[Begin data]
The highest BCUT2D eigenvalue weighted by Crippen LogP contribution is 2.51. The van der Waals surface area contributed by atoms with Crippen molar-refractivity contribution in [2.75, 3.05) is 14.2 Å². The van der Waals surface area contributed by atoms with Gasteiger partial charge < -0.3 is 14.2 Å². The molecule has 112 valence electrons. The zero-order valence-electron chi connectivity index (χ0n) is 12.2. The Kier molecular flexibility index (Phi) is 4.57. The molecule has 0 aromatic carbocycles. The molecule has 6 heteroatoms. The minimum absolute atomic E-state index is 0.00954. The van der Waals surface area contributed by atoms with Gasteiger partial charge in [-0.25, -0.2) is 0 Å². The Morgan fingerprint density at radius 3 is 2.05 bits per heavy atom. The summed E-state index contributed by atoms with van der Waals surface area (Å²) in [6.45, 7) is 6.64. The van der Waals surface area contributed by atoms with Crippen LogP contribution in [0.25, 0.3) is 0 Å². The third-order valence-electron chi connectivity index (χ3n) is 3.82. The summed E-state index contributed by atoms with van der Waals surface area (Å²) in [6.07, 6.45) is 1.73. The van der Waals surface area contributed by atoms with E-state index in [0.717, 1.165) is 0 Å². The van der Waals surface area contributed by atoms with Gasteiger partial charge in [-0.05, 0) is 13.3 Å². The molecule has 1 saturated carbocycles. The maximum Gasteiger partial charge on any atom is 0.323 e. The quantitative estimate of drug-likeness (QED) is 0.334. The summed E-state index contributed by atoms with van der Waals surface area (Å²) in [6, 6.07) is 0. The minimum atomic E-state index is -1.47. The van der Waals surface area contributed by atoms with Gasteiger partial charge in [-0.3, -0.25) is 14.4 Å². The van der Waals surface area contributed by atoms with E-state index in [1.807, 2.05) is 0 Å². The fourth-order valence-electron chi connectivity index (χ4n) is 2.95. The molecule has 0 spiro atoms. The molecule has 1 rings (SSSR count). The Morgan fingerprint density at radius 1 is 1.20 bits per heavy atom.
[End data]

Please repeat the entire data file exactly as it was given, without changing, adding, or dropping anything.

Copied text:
The highest BCUT2D eigenvalue weighted by Crippen LogP contribution is 2.51. The van der Waals surface area contributed by atoms with Crippen molar-refractivity contribution in [2.75, 3.05) is 14.2 Å². The van der Waals surface area contributed by atoms with Gasteiger partial charge < -0.3 is 14.2 Å². The molecule has 112 valence electrons. The zero-order valence-electron chi connectivity index (χ0n) is 12.2. The Kier molecular flexibility index (Phi) is 4.57. The molecule has 0 aromatic carbocycles. The molecule has 6 heteroatoms. The minimum absolute atomic E-state index is 0.00954. The van der Waals surface area contributed by atoms with Gasteiger partial charge in [-0.25, -0.2) is 0 Å². The Morgan fingerprint density at radius 3 is 2.05 bits per heavy atom. The summed E-state index contributed by atoms with van der Waals surface area (Å²) in [6.45, 7) is 6.64. The van der Waals surface area contributed by atoms with Crippen LogP contribution in [0.25, 0.3) is 0 Å². The third-order valence-electron chi connectivity index (χ3n) is 3.82. The summed E-state index contributed by atoms with van der Waals surface area (Å²) in [6.07, 6.45) is 1.73. The van der Waals surface area contributed by atoms with E-state index in [0.717, 1.165) is 0 Å². The van der Waals surface area contributed by atoms with Gasteiger partial charge in [-0.05, 0) is 13.3 Å². The molecule has 1 saturated carbocycles. The maximum Gasteiger partial charge on any atom is 0.323 e. The quantitative estimate of drug-likeness (QED) is 0.334. The summed E-state index contributed by atoms with van der Waals surface area (Å²) in [6, 6.07) is 0. The minimum atomic E-state index is -1.47. The van der Waals surface area contributed by atoms with Gasteiger partial charge in [-0.3, -0.25) is 14.4 Å². The van der Waals surface area contributed by atoms with E-state index in [1.807, 2.05) is 0 Å². The fourth-order valence-electron chi connectivity index (χ4n) is 2.95. The molecule has 0 spiro atoms. The molecule has 1 rings (SSSR count). The Morgan fingerprint density at radius 1 is 1.20 bits per heavy atom.